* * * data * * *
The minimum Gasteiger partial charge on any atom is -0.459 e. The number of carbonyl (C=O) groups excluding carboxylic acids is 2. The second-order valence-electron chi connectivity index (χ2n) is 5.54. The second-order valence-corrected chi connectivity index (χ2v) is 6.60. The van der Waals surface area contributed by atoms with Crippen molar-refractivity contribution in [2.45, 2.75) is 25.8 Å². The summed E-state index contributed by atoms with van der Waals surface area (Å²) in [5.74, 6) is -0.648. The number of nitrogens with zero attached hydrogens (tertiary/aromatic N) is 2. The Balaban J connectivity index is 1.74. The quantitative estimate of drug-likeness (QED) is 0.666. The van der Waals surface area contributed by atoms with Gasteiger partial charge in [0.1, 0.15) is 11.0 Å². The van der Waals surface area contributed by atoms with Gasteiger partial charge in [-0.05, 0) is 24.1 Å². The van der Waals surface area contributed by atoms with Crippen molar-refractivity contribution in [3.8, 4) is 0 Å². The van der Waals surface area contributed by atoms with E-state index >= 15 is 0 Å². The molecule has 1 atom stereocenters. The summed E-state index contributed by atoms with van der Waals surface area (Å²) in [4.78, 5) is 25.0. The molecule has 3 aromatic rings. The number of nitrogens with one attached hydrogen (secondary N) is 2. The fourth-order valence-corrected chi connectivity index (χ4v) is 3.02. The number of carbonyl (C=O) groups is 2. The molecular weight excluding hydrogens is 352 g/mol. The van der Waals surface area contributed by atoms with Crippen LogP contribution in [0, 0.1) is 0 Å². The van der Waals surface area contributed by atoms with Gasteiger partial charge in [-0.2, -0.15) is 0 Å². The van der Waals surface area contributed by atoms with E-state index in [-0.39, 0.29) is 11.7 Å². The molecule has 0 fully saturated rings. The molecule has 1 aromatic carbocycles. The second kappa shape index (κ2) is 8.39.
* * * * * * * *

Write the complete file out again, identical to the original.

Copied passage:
The minimum Gasteiger partial charge on any atom is -0.459 e. The number of carbonyl (C=O) groups excluding carboxylic acids is 2. The second-order valence-electron chi connectivity index (χ2n) is 5.54. The second-order valence-corrected chi connectivity index (χ2v) is 6.60. The van der Waals surface area contributed by atoms with Crippen molar-refractivity contribution in [2.45, 2.75) is 25.8 Å². The summed E-state index contributed by atoms with van der Waals surface area (Å²) in [5.74, 6) is -0.648. The number of nitrogens with zero attached hydrogens (tertiary/aromatic N) is 2. The Balaban J connectivity index is 1.74. The quantitative estimate of drug-likeness (QED) is 0.666. The van der Waals surface area contributed by atoms with Gasteiger partial charge in [0.1, 0.15) is 11.0 Å². The van der Waals surface area contributed by atoms with Gasteiger partial charge in [-0.05, 0) is 24.1 Å². The van der Waals surface area contributed by atoms with Crippen molar-refractivity contribution in [3.8, 4) is 0 Å². The van der Waals surface area contributed by atoms with E-state index >= 15 is 0 Å². The molecule has 1 atom stereocenters. The summed E-state index contributed by atoms with van der Waals surface area (Å²) in [4.78, 5) is 25.0. The molecule has 3 aromatic rings. The number of nitrogens with one attached hydrogen (secondary N) is 2. The fourth-order valence-corrected chi connectivity index (χ4v) is 3.02. The number of carbonyl (C=O) groups is 2. The molecular weight excluding hydrogens is 352 g/mol. The van der Waals surface area contributed by atoms with Crippen LogP contribution in [0, 0.1) is 0 Å². The van der Waals surface area contributed by atoms with Gasteiger partial charge in [-0.2, -0.15) is 0 Å². The van der Waals surface area contributed by atoms with E-state index in [-0.39, 0.29) is 11.7 Å². The molecule has 0 fully saturated rings. The molecule has 1 aromatic carbocycles. The second kappa shape index (κ2) is 8.39.